• Thunderbird Resources (2), Franks Creek and Lower Thirty in Billings County
  • CLR and Samson Oil & Gas each had one: Simco in Divide County, and Rainbow in Williams County, respectively
Fifteen (15) permits were canceled:
  • Slawon (6): Muskrat, Jugard, Moleback (4) al in Mountrail County
  • QEP (5), Moberg (2) and Kummer (3) in McKenzie County
  • Hess (4), all EN-Eva wells in Mountrail County
One (1) producing well completed:
  • 28184, 2,171, XTO, Nelson Federal 21X-5A, Antelope, Sanish pool, t11/15; cum --

"Real" OIl Prices, 1983 -- 2015: Joh Kemp, December 14, 2015

From John Kemp:

Interesting graph, huh? This goes back all the way to 1983 so one can't say Kemp cherry-picked the time period. It almost appears the period between 2004, or maybe even as late as 2005, and 2014 was an anomaly or an outlier, and that the "true" price for oil runs between $20 and $40 per bbl. In hindsight, something happened in 2005 - 2007 that operators drilling for conventional oil allowed the price to spike and give operators working unconventional oil fields an opportunity. I don't know but it is an interesting graph.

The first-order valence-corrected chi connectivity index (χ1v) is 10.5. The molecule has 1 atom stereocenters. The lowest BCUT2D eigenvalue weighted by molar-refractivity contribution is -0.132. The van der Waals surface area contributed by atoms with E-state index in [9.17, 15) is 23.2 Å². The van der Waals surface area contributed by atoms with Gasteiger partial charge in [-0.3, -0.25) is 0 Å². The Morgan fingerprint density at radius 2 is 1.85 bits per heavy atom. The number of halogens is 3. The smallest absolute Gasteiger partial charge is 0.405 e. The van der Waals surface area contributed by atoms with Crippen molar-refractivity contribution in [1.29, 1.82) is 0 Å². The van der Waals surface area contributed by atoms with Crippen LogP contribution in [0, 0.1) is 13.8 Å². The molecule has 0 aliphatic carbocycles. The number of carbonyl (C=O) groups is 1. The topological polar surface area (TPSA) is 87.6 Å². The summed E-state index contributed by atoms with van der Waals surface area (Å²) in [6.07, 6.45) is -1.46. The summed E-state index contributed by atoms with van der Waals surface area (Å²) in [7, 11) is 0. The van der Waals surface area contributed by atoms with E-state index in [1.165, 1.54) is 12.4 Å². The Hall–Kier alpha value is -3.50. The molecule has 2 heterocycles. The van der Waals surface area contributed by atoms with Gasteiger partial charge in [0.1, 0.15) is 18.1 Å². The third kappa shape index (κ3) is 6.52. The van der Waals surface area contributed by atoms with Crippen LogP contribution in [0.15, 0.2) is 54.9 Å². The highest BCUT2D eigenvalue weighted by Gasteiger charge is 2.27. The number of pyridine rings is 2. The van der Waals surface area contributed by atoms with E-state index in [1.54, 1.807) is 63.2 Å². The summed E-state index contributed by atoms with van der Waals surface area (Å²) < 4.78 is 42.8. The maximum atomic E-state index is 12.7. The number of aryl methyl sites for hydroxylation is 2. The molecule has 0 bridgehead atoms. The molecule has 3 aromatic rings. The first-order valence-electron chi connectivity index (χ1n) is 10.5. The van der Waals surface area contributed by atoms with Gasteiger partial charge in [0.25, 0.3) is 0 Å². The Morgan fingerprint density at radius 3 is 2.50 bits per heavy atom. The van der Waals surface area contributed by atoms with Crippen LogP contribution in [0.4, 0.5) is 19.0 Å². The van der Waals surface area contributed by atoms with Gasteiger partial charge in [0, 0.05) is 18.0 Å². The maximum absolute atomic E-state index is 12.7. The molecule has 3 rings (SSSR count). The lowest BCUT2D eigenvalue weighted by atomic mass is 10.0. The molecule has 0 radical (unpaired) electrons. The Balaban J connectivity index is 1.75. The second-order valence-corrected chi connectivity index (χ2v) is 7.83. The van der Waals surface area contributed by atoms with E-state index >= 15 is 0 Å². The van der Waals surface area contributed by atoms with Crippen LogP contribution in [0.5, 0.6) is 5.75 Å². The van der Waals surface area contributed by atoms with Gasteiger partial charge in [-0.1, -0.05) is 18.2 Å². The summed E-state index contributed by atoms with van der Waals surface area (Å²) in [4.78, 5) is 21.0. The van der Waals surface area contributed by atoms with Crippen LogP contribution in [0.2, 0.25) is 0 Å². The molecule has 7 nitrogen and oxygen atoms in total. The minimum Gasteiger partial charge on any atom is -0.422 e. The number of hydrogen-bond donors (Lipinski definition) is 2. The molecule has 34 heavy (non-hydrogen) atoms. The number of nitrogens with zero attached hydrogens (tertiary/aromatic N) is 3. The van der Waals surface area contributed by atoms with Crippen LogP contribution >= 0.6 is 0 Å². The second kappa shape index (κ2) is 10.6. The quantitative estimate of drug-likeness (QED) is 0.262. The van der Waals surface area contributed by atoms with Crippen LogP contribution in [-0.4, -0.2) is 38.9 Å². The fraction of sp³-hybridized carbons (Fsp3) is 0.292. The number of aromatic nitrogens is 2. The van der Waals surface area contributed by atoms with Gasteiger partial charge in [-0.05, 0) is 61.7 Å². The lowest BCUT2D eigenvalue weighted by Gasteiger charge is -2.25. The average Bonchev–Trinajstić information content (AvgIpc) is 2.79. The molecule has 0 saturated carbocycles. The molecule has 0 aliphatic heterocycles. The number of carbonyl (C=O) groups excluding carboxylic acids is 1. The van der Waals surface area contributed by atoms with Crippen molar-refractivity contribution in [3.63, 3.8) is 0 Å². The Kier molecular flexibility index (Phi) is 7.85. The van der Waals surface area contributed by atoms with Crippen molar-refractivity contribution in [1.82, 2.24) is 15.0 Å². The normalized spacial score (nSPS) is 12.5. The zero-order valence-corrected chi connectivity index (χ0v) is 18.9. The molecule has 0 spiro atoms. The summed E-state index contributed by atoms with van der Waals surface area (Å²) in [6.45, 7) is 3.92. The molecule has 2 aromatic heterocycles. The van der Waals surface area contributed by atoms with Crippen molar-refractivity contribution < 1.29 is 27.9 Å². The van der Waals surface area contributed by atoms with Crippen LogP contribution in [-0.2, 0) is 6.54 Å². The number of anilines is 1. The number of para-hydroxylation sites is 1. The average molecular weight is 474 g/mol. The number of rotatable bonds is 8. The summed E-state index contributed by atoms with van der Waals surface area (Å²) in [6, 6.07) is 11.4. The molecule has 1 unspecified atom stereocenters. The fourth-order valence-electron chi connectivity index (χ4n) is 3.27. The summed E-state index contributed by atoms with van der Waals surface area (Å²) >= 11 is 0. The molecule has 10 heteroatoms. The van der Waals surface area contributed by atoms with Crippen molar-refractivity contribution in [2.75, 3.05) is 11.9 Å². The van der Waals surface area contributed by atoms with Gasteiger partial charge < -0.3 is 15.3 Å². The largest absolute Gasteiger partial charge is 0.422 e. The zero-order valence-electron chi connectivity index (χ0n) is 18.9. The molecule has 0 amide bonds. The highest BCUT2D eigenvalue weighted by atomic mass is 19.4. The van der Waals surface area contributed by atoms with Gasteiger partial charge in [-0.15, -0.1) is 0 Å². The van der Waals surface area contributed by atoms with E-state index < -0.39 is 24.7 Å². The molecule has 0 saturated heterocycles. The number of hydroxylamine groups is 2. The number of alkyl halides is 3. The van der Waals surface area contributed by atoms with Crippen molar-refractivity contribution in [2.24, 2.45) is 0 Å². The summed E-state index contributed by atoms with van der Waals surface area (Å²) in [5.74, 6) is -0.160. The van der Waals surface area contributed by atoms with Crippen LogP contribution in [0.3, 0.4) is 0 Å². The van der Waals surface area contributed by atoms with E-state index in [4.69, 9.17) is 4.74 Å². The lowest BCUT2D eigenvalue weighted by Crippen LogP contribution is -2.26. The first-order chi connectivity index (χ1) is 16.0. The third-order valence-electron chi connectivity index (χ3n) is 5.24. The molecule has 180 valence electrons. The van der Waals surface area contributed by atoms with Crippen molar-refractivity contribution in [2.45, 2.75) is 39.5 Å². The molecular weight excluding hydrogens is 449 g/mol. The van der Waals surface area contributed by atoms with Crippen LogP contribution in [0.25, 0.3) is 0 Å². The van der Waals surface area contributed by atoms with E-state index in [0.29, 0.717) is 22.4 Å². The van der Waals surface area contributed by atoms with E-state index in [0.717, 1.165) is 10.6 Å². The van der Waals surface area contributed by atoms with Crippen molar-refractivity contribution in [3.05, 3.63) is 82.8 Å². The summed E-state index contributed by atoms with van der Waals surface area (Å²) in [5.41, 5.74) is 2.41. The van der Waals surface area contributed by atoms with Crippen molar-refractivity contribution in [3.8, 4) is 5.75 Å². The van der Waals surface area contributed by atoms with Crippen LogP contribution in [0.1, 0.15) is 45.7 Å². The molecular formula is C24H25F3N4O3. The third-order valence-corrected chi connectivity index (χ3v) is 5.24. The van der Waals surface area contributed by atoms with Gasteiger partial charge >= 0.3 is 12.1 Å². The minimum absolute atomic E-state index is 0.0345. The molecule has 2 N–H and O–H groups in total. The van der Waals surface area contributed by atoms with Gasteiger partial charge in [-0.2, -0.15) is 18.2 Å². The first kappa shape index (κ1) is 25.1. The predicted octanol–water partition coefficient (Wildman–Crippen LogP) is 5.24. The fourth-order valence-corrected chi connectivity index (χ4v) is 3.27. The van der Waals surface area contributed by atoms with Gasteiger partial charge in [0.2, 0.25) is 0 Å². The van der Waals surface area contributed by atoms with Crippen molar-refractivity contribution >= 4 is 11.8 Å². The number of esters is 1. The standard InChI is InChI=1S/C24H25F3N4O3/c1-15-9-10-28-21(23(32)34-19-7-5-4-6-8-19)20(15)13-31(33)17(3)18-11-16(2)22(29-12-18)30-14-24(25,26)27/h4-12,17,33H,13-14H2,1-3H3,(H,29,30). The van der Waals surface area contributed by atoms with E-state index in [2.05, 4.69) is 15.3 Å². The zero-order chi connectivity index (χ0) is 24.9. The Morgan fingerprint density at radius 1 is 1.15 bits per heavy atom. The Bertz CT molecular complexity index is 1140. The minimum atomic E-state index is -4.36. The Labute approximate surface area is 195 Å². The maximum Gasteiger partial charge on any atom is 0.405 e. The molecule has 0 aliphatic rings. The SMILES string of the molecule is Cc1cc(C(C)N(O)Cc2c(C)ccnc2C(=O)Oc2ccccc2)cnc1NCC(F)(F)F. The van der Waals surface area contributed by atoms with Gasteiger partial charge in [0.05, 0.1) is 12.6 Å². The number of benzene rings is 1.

Now, about that "something happened in 2005 - 2007." In fact, more specifically it was Brookings Papers on Economic Activity, Spring 2009, that provides a study of the "Causes and Consequences of the Oil Shock of 2007 - 2008," out of the University of California, San Diego.

The abstract:
This paper explores similarities and differences between the run-up of oil prices in 2007–08 and earlier oil price shocks, looking at what caused these price increases and what effects they had on the economy.